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The Leimert Bridge stretches over Sausal Creek and Dimond Canyon, connecting Oakmore Highlands to Park Boulevard. It was built in 1926 by Walter H. Leimert and his brother Harry Leimert, who wanted to develop Oakmore Highlands. It was designed by engineer George Posey, who also designed the tunnel to Alameda that bears his name.

An advertisement drawing of the bridge.

An advertisement drawing of the bridge.

Gateway to the Oakmore District

In 1926, developer Walter H. Leimert completed the largest structure in this new Oakmore Highlands subdivision.  When finished, the Leimert Bridge, named for the boulevard it supports as wells as the developer who commissioned it was the largest single span bridge of its time.  The elegantly arched structure connected Park Boulevard and Piedmont to the nearby hills, which had been isolated by Dimond Canyon on the northwest and the bed of the former Palo Seco Creek (now the Warren Freeway – Highway 13) to the east.  The new, reliable transportation route into these hills transformed them from bucolic scenery into a desirable and convenient location to live.

The Leimert Company promotional materials of the era referred to their new concrete structure as “The Bridge that Wrought a Miracle for Oakmore Highlands.”  From its intersection at Park Boulevard, the bridge spanned over Sausal Creek and the 325 ft Dimond Canyon.  After completion it brought commuter street cars (the Park Boulevard #18 Car Line spur off the Key System) as well as automobiles into the heart of the new business center and residential development.  The streetcar turnaround was located at the five way intersection as the east end of the business district.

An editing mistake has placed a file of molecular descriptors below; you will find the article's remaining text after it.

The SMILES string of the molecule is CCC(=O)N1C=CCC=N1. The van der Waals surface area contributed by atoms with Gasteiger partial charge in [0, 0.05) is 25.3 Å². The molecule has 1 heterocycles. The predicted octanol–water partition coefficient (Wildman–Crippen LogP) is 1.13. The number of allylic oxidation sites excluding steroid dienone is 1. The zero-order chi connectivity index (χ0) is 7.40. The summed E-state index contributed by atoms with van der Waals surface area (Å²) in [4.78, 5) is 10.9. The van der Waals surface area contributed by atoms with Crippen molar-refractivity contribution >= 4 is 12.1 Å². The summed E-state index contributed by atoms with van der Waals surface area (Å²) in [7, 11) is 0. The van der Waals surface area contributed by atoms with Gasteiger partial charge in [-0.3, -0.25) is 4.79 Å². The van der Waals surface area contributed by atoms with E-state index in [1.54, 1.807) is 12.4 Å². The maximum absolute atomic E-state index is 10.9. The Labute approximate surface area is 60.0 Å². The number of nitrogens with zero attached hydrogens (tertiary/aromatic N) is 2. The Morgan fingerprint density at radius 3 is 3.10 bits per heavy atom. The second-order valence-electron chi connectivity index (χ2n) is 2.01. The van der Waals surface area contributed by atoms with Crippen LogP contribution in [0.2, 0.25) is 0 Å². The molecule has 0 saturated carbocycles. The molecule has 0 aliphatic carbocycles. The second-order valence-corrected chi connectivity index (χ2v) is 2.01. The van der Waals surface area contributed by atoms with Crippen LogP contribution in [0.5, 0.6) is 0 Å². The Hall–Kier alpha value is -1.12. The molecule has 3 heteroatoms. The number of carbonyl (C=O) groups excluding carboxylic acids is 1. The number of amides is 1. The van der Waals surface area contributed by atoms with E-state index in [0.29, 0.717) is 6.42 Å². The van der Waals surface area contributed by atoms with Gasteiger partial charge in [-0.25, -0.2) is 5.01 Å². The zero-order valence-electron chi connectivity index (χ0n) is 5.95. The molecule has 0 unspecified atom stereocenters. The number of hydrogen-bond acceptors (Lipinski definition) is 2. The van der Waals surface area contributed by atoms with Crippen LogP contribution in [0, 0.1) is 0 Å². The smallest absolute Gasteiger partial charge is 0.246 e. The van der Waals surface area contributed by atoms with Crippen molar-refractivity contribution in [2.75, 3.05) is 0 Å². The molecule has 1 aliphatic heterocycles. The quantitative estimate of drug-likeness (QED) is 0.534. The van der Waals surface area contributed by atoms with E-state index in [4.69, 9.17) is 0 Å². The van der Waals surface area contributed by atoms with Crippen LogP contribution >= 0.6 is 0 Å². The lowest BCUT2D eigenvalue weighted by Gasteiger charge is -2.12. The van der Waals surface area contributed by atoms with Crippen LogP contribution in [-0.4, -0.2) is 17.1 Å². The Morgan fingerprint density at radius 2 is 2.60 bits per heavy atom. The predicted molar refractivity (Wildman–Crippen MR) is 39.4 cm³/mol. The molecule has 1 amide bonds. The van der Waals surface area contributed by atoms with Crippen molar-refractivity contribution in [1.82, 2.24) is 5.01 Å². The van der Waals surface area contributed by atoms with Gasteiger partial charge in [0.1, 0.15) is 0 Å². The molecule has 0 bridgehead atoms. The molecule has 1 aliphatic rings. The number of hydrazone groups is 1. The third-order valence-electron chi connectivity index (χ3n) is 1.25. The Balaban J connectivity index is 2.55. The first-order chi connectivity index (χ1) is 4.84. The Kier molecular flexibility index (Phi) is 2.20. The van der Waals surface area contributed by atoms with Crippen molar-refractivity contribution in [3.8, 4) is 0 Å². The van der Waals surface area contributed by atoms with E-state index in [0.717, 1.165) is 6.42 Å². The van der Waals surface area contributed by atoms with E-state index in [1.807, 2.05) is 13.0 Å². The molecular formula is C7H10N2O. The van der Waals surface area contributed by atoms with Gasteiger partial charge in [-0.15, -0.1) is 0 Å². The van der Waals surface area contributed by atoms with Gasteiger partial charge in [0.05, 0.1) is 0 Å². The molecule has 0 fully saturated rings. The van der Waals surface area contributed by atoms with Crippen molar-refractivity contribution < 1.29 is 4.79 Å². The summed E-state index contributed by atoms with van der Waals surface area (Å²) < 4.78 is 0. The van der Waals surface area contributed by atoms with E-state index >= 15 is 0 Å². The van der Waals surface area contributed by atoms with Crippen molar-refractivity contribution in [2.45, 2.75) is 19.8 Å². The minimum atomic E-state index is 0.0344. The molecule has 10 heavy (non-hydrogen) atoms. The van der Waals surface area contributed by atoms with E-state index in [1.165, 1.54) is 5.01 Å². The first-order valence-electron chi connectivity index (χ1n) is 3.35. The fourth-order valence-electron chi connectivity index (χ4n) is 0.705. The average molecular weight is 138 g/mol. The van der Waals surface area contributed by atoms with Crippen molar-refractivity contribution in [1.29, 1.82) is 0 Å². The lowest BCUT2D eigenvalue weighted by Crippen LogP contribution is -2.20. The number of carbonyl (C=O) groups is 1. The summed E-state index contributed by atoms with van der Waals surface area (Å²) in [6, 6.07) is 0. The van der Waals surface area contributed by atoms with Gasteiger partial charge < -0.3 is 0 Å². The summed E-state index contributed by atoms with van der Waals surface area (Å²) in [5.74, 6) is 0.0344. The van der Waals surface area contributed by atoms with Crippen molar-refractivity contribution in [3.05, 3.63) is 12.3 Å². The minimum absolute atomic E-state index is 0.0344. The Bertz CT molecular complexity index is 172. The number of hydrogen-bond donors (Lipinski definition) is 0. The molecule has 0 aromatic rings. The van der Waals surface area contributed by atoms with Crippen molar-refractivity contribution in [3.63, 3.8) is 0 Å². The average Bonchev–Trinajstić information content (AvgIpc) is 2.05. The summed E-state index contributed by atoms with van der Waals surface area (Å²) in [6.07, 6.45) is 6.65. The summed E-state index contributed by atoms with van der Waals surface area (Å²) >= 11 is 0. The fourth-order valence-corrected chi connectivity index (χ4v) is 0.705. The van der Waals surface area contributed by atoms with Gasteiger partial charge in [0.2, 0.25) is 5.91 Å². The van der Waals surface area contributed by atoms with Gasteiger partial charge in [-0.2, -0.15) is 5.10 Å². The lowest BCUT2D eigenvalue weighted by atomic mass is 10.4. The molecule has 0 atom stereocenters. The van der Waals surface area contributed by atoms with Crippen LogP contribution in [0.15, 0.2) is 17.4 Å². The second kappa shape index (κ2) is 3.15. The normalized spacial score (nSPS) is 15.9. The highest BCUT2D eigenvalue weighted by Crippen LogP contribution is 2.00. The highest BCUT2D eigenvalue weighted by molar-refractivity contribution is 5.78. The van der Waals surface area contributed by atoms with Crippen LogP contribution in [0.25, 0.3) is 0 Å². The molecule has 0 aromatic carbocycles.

Originally christened the ‘Sausal Creek Arch Bridge,’ it is now typically known by locals as the ‘Leimert Bridge.’  The structure was designed by engineer George A. Posey, who was also the Alameda County surveyor and the engineer of the Posey Tube (tunnel) connecting downtown Oakland to the island city of Alameda.  The bridge is a single span, reinforced concrete structure composted of side by side arches which cross the canyon in one elegant parabolic leap.   It has stood the test of time both in its structural performance and its graceful appearance.  The bridge is the literal and figurative gateway to the Oakmore District of Oakland.The bridge is 357 feet long and 117 feet high. Originally it had Key System trains (the #18) running over it as well as automobiles and pedestrians. In 1947, the poles supporting the wires for the Key System were converted to street lights and power poles.

Without the bridge, the Oakmore Highlands neighborhood would have taken much longer to develop.

On September 30, 1980 the Leimert Bridge was designated Oakland Landmark #40, under Zoning Case #LM 80-276.